ETBE Production in a MTBE Reactive Distillation Unit

The reactive distillation process for MTBE differs from the conventional process in the combination of the second reaction stage (adiabatic) with the purification column and the elimination of some peripheral equipment. The modified process is depicted in Figure 6.2.

reactive zone one reaction stage only u mater .

Figure 6 2 - Ether Synthesis Via Reactive Distillation

The pretreatment stage is unaffected. The operation of the first reaction stage (isothermal) can also remain unchanged. Although it is technically possible to perform all of the reaction inside a reactive distillation environment, it is not practical to do so due to the difficulty of installing and removing catalyst from inside the column. Retaining the first reaction stage from the conventional process unloads the catalyst inside the column and provides further protection against deactivation. It also reduces the amount of heat liberated inside the column which might otherwise produce problems (e.g. localised flash boiling). Slightly higher conversions can also be achieved by retaining the primary reaction stage.

The purification column used in the reactive distillation process differs from that used in the conventional process with the installation of catalyst on trays or packed sections above the feed point. Some non-reactive stages are still required above and below the reactive section to produce the necessary separation between products and reactants. The reactive distillation column is, therefore, actually a hybrid column that contains a reactive distillation section and two non-reactive distillation sections.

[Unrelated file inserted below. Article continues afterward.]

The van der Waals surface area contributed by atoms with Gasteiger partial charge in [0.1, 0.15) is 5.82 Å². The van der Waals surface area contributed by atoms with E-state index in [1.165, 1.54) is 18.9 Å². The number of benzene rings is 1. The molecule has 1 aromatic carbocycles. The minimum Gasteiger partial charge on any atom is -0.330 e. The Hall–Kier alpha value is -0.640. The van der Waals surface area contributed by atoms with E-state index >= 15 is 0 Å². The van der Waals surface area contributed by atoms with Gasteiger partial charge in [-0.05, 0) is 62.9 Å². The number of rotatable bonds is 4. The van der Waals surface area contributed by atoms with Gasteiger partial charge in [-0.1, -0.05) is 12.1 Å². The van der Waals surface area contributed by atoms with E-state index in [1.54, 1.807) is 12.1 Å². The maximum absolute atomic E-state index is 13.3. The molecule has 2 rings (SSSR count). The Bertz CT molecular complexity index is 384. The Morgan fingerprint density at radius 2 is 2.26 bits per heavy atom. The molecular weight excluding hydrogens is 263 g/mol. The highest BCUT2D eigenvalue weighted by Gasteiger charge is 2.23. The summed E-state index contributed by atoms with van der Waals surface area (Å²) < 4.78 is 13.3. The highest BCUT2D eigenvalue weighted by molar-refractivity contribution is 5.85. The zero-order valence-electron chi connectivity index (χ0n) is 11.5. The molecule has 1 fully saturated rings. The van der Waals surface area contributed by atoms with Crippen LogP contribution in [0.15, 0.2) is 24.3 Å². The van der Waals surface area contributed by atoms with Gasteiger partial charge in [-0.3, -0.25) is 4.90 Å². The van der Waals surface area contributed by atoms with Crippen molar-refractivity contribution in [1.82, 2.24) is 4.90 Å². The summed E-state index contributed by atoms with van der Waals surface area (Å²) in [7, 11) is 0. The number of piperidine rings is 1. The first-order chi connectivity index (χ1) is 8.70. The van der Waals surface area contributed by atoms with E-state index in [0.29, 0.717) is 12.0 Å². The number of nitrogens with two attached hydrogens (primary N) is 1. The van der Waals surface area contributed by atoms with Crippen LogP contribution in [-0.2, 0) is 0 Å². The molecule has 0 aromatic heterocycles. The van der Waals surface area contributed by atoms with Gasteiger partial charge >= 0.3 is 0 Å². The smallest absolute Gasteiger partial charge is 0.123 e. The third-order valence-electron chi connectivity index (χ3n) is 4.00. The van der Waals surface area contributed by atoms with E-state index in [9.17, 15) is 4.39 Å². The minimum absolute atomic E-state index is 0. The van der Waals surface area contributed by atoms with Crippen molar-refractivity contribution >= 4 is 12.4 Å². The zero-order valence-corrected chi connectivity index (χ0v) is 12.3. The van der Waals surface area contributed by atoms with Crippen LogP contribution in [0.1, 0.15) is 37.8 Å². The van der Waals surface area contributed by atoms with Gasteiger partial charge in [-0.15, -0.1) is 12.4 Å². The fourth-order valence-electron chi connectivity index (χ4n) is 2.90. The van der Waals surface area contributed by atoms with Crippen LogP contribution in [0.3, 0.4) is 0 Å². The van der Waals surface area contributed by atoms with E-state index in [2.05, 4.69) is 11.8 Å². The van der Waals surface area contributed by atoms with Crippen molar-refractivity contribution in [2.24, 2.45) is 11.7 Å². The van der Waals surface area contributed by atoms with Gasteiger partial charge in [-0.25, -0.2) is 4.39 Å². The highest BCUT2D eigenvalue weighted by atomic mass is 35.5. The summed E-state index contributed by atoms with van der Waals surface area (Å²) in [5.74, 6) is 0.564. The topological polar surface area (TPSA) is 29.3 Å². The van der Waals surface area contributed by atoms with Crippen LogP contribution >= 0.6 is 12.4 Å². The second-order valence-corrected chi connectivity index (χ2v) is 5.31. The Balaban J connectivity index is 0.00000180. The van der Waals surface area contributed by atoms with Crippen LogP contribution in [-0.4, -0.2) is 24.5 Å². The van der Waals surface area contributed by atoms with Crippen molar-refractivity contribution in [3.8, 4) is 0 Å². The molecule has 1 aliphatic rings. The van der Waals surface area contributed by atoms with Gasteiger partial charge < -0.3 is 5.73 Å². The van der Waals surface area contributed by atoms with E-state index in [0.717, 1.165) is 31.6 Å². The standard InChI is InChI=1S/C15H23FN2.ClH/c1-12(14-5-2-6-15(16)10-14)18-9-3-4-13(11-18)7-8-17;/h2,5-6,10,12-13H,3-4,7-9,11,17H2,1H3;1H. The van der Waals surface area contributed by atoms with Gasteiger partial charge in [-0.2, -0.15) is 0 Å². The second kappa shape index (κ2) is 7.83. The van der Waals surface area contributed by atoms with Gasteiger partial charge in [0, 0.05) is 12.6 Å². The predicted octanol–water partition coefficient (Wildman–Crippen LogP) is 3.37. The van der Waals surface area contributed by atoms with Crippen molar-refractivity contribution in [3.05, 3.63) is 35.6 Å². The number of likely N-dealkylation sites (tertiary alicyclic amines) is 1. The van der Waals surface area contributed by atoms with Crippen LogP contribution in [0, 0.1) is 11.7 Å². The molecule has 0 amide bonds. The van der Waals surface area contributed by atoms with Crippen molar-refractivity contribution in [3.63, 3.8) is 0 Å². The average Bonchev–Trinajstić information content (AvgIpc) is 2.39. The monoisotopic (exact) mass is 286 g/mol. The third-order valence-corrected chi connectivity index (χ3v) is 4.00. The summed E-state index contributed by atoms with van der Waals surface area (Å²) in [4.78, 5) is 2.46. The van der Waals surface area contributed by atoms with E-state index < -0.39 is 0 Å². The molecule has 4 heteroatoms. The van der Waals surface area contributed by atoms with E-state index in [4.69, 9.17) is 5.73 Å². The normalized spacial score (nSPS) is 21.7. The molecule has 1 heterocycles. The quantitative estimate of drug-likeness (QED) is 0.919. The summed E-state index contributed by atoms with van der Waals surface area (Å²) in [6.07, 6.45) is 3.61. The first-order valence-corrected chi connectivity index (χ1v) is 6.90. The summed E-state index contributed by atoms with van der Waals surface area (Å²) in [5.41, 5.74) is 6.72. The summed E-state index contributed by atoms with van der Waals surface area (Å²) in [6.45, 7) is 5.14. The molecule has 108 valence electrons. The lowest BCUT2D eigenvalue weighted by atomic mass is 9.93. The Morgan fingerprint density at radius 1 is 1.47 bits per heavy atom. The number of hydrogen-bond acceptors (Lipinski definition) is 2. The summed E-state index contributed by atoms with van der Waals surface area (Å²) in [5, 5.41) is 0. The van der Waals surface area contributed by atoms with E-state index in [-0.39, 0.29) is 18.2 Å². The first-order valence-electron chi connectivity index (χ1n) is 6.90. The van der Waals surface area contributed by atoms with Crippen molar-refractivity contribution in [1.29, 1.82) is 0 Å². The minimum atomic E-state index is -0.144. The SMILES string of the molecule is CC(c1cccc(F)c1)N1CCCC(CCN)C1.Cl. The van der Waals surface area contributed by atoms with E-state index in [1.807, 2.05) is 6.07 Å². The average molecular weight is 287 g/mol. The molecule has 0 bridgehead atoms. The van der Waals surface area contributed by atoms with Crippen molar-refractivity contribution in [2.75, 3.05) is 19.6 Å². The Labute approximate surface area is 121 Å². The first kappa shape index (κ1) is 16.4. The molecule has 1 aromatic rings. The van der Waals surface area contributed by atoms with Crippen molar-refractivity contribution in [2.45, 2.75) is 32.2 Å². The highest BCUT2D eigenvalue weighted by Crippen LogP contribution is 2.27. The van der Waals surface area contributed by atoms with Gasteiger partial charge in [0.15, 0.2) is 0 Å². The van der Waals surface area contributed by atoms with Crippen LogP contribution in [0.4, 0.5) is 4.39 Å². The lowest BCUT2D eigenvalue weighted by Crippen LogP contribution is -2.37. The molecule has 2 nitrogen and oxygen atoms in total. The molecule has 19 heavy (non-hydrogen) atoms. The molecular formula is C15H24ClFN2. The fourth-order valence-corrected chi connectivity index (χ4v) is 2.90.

The column operating conditions required in the reactive distillation process are comparable to what would be used in the conventional process. Similar overhead pressures should be used in both reactive and non-reactive distillation columns. A similar reboiler duty should be used too. This produces an increase in the condenser duty as the heat of reaction effectively adds to the column heat input. However, the additional vapour-liquid traffic creatcd by the higher condenser duty (and higher overall heat input) maximises the benefits of adding the catalyst. The only really worthwhile change suggested for the reactive distillation process is to move the feed-point a few stages closer to the condenser. This improves the overall performance of the column by making it easier to achieve high ether product concentrations. Further optimisation can be undertaken but the advantages of reactive distillation should already be evident after these simple changes. The operation of the recovery system should also remain essentially unchanged as the only differences arise through slight compositional changes in the distillate product.

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